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 (Manna 68: Succession: Generation Next)
Four Families in the Apostolic Church (III): Philip's Family
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Four Families in the Apostolic Church (III): Philip’s Family

Derren Liang—Irvine, California, USA


On the next day we who were Paul’s companions departed and came to Caesarea, and entered the house of Philip the evangelist, who was one of the seven, and stayed with him. Now this man had four virgin daughters who prophesied.

(Acts 21:8–9)

Philip was one of the first seven workers in the apostolic church who were appointed to take care of the daily necessities of the church (Acts 6:1–6), a man of good reputation, full of the Holy Spirit and wisdom. He had four daughters who prophesied. Prophecy is one of the gifts of the Holy Spirit to edify the church (cf. 1 Cor 12:7–11). In this context we can infer that Philip’s daughters spoke sermons. So we can see that Philip and his family were not believers who were content with merely fulfilling the minimum requirements of gathering for Sabbath once a week. Instead, they were faithful believers filled with the Holy Spirit who diligently served God together as a family.

Today, we have many God-fearing families in church who never fail to attend Sabbath services, but not all of these families have every member actively serving God. This occasionally becomes a source of family conflict. The less active members feel neglected while the active party, in turn, feels aggrieved at the lack of support from those closest to him/her. Or one may feel lonely that there is no one to share the occasional frustration that arises in the process of our divine work.

In contrast, when everyone in the family serves the Lord together, there is “a quiet understanding.” There is mutual support and intercession for each other and ample opportunities for sharing of ideas when family members serve together in different ministries. Hence, we should not be content merely being faithful servants of the Lord on our own. Instead, we ought to encourage our whole family to serve Him and guide our children to serve from young—in a sense, we are offering “family service” to the Lord!

Inculcating the virtue of serving the Lord as a family is just the first step. Eli and his sons are an oft-cited warning of the tragic consequences of service without spiritual nurture. On reflection, the egregious transgressions of Hophni and Phinehas were almost inevitable given that the faith and service of their father had hit rock bottom (1 Sam 3:1–2). However, the prophet Samuel seemed to have fared no better. Though he had been exemplary from young and faithful throughout his life, and he also “encouraged” his children to walk in the footsteps of his ministry, the outcome was disastrous.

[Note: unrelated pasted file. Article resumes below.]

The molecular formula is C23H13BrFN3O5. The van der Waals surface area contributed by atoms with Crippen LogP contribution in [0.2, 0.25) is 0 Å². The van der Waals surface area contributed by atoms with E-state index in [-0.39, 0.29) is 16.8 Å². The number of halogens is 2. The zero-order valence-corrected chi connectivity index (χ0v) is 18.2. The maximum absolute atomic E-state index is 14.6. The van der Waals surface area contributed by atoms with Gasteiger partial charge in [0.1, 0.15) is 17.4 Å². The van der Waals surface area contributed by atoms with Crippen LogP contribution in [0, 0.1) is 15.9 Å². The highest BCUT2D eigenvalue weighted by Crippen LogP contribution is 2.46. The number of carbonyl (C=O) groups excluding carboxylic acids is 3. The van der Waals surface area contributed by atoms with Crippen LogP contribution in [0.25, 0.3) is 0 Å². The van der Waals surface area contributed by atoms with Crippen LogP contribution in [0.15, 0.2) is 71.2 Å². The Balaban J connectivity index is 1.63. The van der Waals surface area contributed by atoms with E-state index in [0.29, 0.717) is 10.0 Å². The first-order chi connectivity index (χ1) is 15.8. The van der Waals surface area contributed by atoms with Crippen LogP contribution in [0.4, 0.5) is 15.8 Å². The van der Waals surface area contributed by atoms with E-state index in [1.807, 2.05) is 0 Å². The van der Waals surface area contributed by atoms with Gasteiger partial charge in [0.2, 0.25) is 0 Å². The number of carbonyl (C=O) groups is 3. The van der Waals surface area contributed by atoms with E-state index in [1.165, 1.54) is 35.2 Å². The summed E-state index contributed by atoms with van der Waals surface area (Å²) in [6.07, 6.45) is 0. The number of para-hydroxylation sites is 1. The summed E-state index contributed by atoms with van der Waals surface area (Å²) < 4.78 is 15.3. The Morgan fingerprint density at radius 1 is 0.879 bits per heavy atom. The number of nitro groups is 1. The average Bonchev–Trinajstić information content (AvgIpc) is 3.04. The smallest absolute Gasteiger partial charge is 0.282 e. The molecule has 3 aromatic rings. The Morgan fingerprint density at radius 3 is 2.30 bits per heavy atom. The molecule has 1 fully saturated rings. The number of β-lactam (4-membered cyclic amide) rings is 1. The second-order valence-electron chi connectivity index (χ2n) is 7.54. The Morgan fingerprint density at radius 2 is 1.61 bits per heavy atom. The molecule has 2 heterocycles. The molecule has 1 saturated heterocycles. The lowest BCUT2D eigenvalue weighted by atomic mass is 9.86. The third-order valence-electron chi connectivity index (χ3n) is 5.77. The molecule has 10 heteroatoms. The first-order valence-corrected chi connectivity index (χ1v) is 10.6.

Now it came to pass when Samuel was old that he made his sons judges over Israel. The name of his firstborn was Joel, and the name of his second, Abijah; they were judges in Beersheba. But his sons did not walk in his ways; they turned aside after dishonest gain, took bribes, and perverted justice.

(1 Sam 8:1–3)

This is a reminder that in addition to encouraging our families to serve, we must encourage them to serve with the right heart. In this aspect, much can be learned from Philip who had a true servant’s heart.

Diligent Servant: Take the Name of Jesus with You

When intense persecution by the Jews scattered the church at Jerusalem, Philip and his family landed up in Samaria. To some, the turn of events provided many reasons to “rest” from divine work. One possibility is to keep a low profile just in case the fanatical Saul had contacts in Samaria. It must have been difficult for a newly-arrived Jewish fugitive to evangelize to his neighbors, given the traditional Jewish-Samaritan hostilities, and perhaps the dispersed believers had to wait for the apostles to give further instructions.

But Philip did differently. Though originally appointed by the apostles to local administrative duties such as food distribution (Acts 6:1–3), evangelism was never far from his mind. In Samaria, he plunged right in and promptly started preaching Christ to the locals. God worked with him and through him. The “multitudes with one accord heeded the things spoken by Philip” (Acts 8:6), convinced of the truth of Philip’s message on hearing and seeing the miracles he had performed.

This then is the test of the true servant: unflagging diligence regardless of locale, circumstance or stage of life (Rom 12:1,11).

It is disappointing when we see the reverse happening: faithful servants who drop off the radar screen of service and even church attendance once they move overseas for studies or work. Fervent workers may take a temporary leave of absence when marriage or kids come along. Sometimes, temporary leave turns into permanent retirement. When this happens, it is not just the person but the entire family that is affected. In contrast, Philip’s lifelong and proactive diligence must have been a sterling example for his young daughters. Persecution did not stop their family from their prayer, praise or preaching.